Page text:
Adopters—The Superheros of Animal Welfare

by Kimberly Wade

Recently, one of our directors was travelling and saw a fun billboard (on the east coast, not local) advertising superheros. It gave her an idea. She came back to me and we began to brainstorm. Superheros can be from any walk of life, have any personality, and be any age. Superheros, in modern fiction, are described as costumed characters who possess supernatural or superhuman powers and who are dedicated to fighting for good. We joked that adopters are superheros—without the tights—and then we realized that it wasn’t a joke. Truly, our adopters are superheros, because every day they are fighting for the lives of homeless pets. Their ammunition comes in the forms of donations, volunteering their time, becoming a foster family or the big one, adopting. As a community we know it takes a village for such successful lifesaving, so wouldn’t you agree that all of you are the superheros helping us fight this battle to save even more lives every single day?

Superhero Story #1. A gentleman from Vegas has been following us for years, watching our success, even trying to mimic it. He took in a large number of cats (for a variety of reasons) and wanted to help all of them. Things got a bit out of control, and as he hit troubled times that he couldn’t dig out from under, he called us. Within days, he was driving from Vegas to Reno with his cats, giving them up because he knew he could no longer care for them and he knew that we would. That takes a lot, owning up to mistakes or maybe not so great decisions. Giving up your family—really, these cats are his family. And then knowing that you probably won’t see those cats again—that’s tough. We consider him a superhero for recognizing what was good for the cats, and now, as they are being adopted into our community, you are the superheros as the adopters.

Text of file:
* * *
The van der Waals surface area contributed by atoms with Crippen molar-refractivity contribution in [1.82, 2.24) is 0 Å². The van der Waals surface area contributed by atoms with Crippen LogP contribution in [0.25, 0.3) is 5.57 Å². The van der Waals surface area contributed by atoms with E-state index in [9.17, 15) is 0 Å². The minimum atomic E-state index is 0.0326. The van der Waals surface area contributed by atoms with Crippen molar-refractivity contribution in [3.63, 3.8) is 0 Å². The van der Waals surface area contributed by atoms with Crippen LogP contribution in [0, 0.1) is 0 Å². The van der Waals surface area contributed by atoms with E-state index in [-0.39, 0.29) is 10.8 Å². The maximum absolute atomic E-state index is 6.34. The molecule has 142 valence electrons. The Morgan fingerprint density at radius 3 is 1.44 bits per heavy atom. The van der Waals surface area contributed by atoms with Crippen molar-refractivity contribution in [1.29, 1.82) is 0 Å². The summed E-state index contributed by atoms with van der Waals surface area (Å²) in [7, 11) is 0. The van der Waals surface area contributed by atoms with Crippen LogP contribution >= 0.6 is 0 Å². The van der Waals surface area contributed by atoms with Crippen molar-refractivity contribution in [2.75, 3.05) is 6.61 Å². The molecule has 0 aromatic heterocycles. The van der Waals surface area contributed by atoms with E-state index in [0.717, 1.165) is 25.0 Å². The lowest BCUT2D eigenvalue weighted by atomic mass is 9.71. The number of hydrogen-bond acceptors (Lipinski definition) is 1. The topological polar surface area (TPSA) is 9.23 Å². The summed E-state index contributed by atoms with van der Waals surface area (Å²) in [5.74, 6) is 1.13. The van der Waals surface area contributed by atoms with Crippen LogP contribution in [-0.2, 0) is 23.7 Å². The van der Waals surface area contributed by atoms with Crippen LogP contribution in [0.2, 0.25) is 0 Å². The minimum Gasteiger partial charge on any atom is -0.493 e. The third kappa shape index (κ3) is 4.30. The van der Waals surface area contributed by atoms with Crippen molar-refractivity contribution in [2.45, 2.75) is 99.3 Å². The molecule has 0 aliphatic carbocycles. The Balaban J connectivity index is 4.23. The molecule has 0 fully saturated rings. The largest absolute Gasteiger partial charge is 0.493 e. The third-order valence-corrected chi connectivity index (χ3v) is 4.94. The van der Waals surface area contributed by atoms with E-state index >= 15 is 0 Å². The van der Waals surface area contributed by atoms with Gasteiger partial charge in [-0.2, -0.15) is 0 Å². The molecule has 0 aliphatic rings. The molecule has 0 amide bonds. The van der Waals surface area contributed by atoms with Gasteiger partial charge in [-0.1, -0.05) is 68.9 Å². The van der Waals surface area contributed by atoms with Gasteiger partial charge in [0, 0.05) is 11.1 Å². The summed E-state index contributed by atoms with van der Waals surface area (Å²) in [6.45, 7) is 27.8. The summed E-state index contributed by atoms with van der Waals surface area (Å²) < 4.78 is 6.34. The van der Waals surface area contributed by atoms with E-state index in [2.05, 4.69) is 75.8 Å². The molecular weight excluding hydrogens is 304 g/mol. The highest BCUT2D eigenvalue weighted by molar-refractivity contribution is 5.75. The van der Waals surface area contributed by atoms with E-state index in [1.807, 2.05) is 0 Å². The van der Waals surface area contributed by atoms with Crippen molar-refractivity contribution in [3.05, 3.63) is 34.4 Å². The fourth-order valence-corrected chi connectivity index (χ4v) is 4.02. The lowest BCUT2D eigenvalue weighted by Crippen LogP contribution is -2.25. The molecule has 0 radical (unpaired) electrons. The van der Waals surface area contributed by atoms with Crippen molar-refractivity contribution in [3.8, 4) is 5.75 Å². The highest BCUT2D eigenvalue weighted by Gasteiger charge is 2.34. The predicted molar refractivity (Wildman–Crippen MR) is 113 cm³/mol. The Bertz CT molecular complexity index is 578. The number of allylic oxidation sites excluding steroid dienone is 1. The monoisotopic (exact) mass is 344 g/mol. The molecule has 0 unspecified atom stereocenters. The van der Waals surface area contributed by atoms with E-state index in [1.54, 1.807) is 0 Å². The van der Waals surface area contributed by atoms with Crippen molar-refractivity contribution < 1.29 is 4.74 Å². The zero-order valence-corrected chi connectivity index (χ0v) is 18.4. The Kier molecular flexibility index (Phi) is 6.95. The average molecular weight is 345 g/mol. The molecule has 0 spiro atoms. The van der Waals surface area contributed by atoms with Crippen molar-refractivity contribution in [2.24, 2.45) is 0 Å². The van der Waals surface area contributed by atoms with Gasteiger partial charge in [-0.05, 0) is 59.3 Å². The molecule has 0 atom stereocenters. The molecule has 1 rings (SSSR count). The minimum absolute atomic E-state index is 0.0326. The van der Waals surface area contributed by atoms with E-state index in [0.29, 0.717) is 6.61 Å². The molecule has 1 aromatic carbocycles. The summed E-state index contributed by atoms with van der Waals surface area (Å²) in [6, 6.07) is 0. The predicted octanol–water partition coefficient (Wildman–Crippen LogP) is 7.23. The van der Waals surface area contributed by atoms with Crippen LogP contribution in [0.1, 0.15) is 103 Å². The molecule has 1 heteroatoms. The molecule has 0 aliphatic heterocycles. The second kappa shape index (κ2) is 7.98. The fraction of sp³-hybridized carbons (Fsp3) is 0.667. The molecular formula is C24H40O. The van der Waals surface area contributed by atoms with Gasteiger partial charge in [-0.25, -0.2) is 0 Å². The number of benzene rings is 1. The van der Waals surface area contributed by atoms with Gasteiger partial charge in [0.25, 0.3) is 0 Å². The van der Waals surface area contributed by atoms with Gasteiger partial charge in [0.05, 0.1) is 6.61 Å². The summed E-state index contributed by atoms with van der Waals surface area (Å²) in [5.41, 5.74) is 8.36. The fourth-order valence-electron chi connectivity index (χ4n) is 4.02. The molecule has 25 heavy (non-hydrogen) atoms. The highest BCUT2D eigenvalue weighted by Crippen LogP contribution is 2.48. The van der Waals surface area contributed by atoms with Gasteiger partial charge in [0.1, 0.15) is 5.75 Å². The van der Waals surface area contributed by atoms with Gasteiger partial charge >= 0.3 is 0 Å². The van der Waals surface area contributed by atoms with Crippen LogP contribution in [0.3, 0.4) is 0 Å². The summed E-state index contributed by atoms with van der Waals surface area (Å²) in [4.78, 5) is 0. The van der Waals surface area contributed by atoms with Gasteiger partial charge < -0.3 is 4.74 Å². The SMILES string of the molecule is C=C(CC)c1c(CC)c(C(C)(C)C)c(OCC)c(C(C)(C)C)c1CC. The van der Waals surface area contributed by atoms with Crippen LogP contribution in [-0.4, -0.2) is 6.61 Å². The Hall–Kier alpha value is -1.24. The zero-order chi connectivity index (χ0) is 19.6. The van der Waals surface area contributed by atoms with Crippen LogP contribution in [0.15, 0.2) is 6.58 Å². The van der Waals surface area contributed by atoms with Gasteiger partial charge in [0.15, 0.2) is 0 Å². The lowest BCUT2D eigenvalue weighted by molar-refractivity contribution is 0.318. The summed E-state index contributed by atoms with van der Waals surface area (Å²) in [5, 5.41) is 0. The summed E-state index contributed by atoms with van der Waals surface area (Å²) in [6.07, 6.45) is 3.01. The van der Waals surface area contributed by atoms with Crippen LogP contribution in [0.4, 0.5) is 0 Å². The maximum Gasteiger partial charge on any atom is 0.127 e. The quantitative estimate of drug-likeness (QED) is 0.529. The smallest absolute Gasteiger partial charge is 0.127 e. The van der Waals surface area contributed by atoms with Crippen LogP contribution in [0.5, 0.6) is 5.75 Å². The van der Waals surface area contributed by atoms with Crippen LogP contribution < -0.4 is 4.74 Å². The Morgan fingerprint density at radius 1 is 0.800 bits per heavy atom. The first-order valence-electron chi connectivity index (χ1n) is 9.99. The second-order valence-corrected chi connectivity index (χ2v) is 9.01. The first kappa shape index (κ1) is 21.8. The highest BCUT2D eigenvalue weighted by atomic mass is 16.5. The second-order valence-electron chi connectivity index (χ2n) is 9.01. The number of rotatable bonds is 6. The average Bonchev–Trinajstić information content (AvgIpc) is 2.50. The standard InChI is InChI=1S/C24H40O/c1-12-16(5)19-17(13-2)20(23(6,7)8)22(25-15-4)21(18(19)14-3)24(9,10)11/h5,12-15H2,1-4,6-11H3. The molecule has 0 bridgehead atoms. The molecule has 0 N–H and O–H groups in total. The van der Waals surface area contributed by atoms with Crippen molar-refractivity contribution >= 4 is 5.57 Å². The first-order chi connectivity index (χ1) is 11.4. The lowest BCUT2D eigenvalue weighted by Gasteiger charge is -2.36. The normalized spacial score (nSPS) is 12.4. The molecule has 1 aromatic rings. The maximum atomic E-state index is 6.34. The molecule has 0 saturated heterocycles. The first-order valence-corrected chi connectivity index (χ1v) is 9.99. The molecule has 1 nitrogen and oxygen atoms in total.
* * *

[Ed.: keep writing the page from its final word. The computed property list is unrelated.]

Superhero Story #2. Herman, a horse, was not being properly cared for by his person. He’s a mustang, so those of you that know horses, well, you know Herman is special. He needs some socialization, some work, and some time. He was given up because again, the person recognized that he wasn’t able to care for Herman, and the horse wound up in our care. Several of our staff, along with several staff from Washoe County Regional Animal Services, have been giving Herman the TLC he needs for the last several months. It’s a superhero partnership! Finally, Herman was given the all clear that he was ready for adoption, and we posted his handsome face on Facebook. Within minutes, we had a phone call, and within two days, that call turned into an adoption. Herman is going home next week to be with his new family—who, we may add, have another mustang and are well-versed in horses. Herman had several superheros in his story, from his current caregivers to his new family.

Superhero Story #3. Kona, a stunning, eight-month-old Golden Retriever. She’s the most well-behaved, sweetest little thing. Her challenge? She’s been diagnosed with a serious heart condition. We tried to be her superhero, hoping surgery would make things better, but she’s not a candidate. So for us to be her superhero, we need to find her a home. She needs a very calm, quiet home, with someone who understands she can’t really do typical dog things. She can’t get excited or go swimming or for runs. She needs to be a couch potato. As we talk about how all of you have been, and continue to be, such superheros to our homeless pets, is there anyone who can step up for Kona? We know you are out there, but maybe together, we can find just one more superhero to make a difference.

If you’ve ever wished that you could be more like a superhero, now is the time. Share those photos of adoptable pets, donate your time (and dollars) to help be the voice of the voiceless, tell your friends about the cute kitten you saw while visiting the shelter, and help nus find a home for Kona. Superheros are all around us and don’t ever doubt you aren’t a part of this movement—because you are. We’re all superheros—without the tights—and we deserve to be recognized.

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